Home / Opinion / Opinion Line

More migrant workers spend festival at 'home'

China Daily | Updated: 2017-01-20 07:41

More migrant workers spend festival at 'home'

Attendant Huang Huixin helps a passenger to get off the special train K4186 for migrant workers at Quxian Railway Station in Quxian County, southwest China's Sichuan Province, Jan. 14, 2017. The train, during its 2,084-km-long journey from Fuzhou to Sichuan's Guang'an, took over 2,500 migrant workers home at Fujian, Jiangxi, Hubei, Shaanxi and Sichuan provinces in over 27 hours.[Photo by Jiang Kehong/Xinhua]

AN INCREASING NUMBER OF MIGRANT WORKERS, particularly those born in the 1980s and 1990s, are choosing to celebrate Spring Festival in the cities where they work instead of returning to their hometowns. Guangzhou Daily commented on Wednesday:

It is understandable that younger migrant workers choose to spend the holiday far away from home as the annual travel rush makes traveling a challenge at this time of year.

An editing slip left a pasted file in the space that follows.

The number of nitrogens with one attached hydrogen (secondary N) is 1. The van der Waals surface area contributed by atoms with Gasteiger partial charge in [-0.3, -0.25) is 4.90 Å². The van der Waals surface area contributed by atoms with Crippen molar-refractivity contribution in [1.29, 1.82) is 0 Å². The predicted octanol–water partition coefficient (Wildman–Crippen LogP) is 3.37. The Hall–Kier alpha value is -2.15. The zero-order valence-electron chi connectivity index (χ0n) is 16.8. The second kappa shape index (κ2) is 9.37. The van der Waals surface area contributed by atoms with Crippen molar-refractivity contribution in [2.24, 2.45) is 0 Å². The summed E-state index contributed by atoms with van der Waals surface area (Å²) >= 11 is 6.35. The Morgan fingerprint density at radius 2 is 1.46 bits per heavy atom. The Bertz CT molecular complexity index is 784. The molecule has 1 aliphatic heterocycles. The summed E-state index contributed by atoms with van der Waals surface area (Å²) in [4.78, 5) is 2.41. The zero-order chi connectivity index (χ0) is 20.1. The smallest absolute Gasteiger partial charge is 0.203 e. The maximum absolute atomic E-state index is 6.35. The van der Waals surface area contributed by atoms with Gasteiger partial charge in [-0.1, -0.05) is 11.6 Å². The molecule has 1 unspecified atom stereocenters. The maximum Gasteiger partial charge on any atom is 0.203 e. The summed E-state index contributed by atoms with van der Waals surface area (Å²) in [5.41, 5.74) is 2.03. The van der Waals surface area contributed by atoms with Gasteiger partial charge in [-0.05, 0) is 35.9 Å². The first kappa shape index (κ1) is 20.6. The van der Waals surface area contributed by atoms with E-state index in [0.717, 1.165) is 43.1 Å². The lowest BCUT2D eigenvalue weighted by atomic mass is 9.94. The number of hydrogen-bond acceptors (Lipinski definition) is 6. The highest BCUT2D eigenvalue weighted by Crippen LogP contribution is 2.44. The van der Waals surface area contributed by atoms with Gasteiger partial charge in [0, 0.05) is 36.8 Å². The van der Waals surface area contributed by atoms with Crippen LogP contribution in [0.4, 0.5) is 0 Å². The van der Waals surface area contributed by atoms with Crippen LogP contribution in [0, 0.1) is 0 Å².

For those migrant workers who choose not to go home, they are granted the "luxury" of touring the less crowded cities they may not otherwise have the time to explore.

Their staying out during the holiday also means there is less of a labor shortage in the big cities during Spring Festival, which has previously been the case, and it relieves some of the pressure on the nation's railways.

In return, mega-cities such as Beijing and Shanghai should take the opportunity to help their migrant populations develop a better sense of belonging. The options are plenty: Free admission to local attractions, organized reunion dinners, and complimentary health checks, for example.

Helping migrant workers and their families to get accustomed to urban life and eventually settle in cities would make a major difference to their lives. Non-local youngsters are usually more inclined to seek permanent residence in the big cities and have a stronger urge to fight for it. They should be offered better welfare, be it medical services or education resources.

That many urban governments have made some progress in loosening the restrictions on local household registration is a laudable step forward. They are also making efforts to grant non-local citizens fairer access to public services.

Most Viewed in 24 Hours